I am looking for robust ways to fill in missing values in some rasters. They all have a single layer. Missing values consist of single pixels to medium sized patches. Rasters are around 1000 x 1000 pixels in size and the largest patches are like 20x20 pixels.

I'm tempted to use aregImpute in the Hmisc R package. Has anyone used it for this purpose?

this approach looks seems very cool but I think it is only meant to produce aesthetically pleasing corrections.

Detailed explanation of this:

All the rasters (I have 36 in total) share the same extent, they overlap and are aligned. Each raster is a different variable, I gathered variable from various sources (remote sensing, topographic and climatological). The original rasters come in various resolutions. The smallest being 30m. From there up they get as high as 1km. I resampled everything using cubic convolution (all the variables are continuos) to 1km. I have another 1km raster where I have data of a variable of interest for some sampled points. So I trained a model using those points and the other rasters as covariates to be able to generate a full raster of that variable. Unfortunately most covariate rasters have some missing values in them, actually not much but I would want to eliminate the problem entirely.

Thank you.

p.s. I would preferably like to use R for this.

  • What is the reason for the missingness and why are you filling in the values? (Both of these things matter in the selection of an appropriate solution.) What exactly do you mean by "robust"? (It has a technical statistical sense but it's not apparent yet how that would apply here.) – whuber Jun 26 '13 at 5:00
  • I am using the layers as covariates for a predictive model. The model I am using does not handle missing values, so It simply does not calculate the pixels with a missing value in any of the rasters, leaving holes in my "predicted layer". Maybe the word robust was poorly used, I apologize. What I would be looking for is that the imputation conserves the underlying relation between my covariates and my objective variable. I'm not sure how to call this, the manifold assumption? – JEquihua Jun 26 '13 at 5:11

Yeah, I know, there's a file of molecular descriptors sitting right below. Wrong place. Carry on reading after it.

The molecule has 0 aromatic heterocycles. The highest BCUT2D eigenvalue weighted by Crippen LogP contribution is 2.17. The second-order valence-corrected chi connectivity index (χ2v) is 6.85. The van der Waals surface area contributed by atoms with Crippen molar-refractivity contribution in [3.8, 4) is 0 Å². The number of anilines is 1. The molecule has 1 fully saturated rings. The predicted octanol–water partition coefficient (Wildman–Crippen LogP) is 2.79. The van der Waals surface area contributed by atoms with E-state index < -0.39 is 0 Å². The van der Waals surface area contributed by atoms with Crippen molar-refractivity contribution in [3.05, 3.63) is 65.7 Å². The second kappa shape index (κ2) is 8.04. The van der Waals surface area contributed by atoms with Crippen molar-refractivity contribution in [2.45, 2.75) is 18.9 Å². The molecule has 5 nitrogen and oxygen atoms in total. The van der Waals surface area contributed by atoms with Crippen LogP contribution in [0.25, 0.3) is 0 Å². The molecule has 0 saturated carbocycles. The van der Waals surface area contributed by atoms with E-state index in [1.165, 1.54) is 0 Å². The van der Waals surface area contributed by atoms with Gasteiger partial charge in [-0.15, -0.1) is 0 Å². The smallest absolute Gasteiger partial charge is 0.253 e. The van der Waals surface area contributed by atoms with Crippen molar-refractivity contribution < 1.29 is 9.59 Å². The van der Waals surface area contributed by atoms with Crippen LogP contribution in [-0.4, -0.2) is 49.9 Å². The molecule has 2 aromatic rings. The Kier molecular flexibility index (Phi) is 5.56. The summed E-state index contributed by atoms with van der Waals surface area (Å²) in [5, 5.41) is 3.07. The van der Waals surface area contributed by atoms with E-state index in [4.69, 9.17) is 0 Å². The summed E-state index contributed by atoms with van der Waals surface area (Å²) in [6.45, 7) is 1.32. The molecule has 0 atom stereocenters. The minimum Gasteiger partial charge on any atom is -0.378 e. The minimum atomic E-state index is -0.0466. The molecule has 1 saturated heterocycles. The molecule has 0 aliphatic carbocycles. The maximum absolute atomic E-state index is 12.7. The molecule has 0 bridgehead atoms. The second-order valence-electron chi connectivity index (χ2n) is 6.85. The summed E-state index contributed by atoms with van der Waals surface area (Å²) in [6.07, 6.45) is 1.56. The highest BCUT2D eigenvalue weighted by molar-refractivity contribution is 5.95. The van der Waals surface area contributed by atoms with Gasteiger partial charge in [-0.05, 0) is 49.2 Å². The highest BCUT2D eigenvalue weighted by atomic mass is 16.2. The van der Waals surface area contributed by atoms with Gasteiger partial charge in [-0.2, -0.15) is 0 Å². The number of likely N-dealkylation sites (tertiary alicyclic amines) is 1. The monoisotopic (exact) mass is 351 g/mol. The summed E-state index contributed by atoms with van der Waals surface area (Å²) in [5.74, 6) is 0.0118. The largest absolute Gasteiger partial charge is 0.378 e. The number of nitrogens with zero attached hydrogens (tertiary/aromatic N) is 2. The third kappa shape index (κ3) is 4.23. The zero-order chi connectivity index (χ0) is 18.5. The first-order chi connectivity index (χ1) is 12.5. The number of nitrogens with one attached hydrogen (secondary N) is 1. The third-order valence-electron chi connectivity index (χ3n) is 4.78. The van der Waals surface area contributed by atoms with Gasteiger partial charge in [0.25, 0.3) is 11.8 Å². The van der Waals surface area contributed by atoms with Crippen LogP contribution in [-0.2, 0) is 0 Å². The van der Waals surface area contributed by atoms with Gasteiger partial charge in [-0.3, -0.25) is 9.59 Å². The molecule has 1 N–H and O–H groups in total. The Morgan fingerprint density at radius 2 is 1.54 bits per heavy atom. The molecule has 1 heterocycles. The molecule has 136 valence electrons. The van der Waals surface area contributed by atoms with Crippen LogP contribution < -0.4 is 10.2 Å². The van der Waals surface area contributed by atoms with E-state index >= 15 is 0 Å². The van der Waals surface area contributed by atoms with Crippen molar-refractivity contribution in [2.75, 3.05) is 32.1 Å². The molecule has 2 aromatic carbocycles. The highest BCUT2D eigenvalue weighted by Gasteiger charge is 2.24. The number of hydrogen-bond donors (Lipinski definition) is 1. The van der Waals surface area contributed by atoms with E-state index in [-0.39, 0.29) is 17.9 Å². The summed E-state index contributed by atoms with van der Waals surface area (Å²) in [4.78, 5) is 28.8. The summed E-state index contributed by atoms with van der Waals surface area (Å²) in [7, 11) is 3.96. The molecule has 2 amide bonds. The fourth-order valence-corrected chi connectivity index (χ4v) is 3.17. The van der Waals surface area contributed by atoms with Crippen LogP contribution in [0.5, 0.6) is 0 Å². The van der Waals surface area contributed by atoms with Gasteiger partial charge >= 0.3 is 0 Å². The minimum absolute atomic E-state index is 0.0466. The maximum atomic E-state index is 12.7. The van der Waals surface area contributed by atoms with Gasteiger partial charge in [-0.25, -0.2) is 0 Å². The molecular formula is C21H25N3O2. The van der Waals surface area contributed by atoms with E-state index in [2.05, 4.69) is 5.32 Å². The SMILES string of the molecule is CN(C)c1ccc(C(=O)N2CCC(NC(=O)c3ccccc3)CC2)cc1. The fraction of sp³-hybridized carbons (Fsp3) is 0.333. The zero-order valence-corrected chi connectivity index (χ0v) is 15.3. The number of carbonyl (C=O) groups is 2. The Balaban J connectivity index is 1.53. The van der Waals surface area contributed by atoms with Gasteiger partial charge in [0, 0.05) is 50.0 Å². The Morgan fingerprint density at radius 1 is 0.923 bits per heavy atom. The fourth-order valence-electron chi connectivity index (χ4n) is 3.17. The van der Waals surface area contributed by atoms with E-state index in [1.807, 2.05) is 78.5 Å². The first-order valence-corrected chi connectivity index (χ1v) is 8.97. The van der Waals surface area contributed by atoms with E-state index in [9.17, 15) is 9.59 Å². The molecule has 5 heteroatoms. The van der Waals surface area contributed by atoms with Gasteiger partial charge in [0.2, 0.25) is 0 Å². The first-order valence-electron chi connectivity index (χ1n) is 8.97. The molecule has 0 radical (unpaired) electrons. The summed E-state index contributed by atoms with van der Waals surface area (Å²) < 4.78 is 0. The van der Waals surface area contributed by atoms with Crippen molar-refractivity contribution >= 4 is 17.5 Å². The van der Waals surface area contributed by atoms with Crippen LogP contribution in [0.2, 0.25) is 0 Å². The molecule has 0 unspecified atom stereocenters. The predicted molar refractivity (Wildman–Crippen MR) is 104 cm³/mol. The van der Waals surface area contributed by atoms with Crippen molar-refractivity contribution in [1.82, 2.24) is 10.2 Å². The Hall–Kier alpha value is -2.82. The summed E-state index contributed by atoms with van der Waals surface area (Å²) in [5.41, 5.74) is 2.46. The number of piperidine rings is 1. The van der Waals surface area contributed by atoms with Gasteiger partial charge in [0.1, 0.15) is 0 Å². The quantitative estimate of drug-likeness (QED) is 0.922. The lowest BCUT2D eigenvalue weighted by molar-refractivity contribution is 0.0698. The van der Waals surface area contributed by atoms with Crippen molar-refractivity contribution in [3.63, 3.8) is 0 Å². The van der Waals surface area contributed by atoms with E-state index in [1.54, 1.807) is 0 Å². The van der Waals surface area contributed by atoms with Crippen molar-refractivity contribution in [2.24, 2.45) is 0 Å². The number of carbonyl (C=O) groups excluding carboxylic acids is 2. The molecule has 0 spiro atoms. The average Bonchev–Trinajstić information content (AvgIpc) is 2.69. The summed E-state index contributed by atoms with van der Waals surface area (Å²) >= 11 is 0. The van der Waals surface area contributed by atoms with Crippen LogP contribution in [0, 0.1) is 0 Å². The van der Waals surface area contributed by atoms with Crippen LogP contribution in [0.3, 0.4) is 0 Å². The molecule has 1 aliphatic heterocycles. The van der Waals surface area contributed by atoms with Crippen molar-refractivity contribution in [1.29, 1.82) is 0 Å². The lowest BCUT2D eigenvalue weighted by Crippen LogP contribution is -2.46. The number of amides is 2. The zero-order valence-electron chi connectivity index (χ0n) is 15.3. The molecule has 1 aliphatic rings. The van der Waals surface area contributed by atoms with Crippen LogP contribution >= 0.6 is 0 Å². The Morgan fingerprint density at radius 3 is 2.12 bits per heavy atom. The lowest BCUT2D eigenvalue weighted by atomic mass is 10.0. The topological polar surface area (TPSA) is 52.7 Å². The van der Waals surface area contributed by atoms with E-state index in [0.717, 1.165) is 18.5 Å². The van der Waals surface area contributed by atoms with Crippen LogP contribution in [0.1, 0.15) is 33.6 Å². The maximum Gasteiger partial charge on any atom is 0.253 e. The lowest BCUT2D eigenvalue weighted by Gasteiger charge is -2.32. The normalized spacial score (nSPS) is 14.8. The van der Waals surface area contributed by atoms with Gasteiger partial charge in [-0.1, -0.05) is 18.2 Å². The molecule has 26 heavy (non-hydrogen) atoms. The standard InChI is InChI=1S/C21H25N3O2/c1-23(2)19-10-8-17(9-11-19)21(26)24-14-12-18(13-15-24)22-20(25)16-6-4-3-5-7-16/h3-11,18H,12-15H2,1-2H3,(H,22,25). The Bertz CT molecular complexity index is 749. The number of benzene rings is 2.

• Depending on the variable, the missigness is caused by sensor faultiness or measurement error replaced by a missing value. – JEquihua Jun 26 '13 at 5:25
  • Do your rasters overlap or not? If they do not overlap, or if the typical amount of overlap is only two or three rasters at any one point, then it would be difficult to get much value from aregImpute. Otherwise, that is a promising approach that would be even more attractive if you included spatial correlation terms in the model. – whuber Jun 26 '13 at 12:44
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    Data missing due to sensing issues are always spatially correlated. I suspect that any reasonable method that accounts for this correlation, no matter how simple otherwise, would perform better than even the most sophisticated methods that neglect that correlation. The resampling could be an issue, but it is unclear what you have done. A more detailed explanation in your question would be welcome. (A good general principle is to perform your statistical analyses with original data rather than resampled data if you possibly can, to avoid artifacts of the resampling.) – whuber Jun 26 '13 at 15:59

I am the author of the R package gapfill, which is a flexible tool to predict missing values in spatio-temporal remote sensing data sets. https://CRAN.R-project.org/package=gapfill It could be helpful in your case.

For an overview of published methods to predict missing values in remote sensing data sets see Table 1 of the corresponding publication https://doi.org/10.1109/TGRS.2017.2785240.

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    Interesting package. Nice work! – aldo_tapia Apr 24 '18 at 11:48

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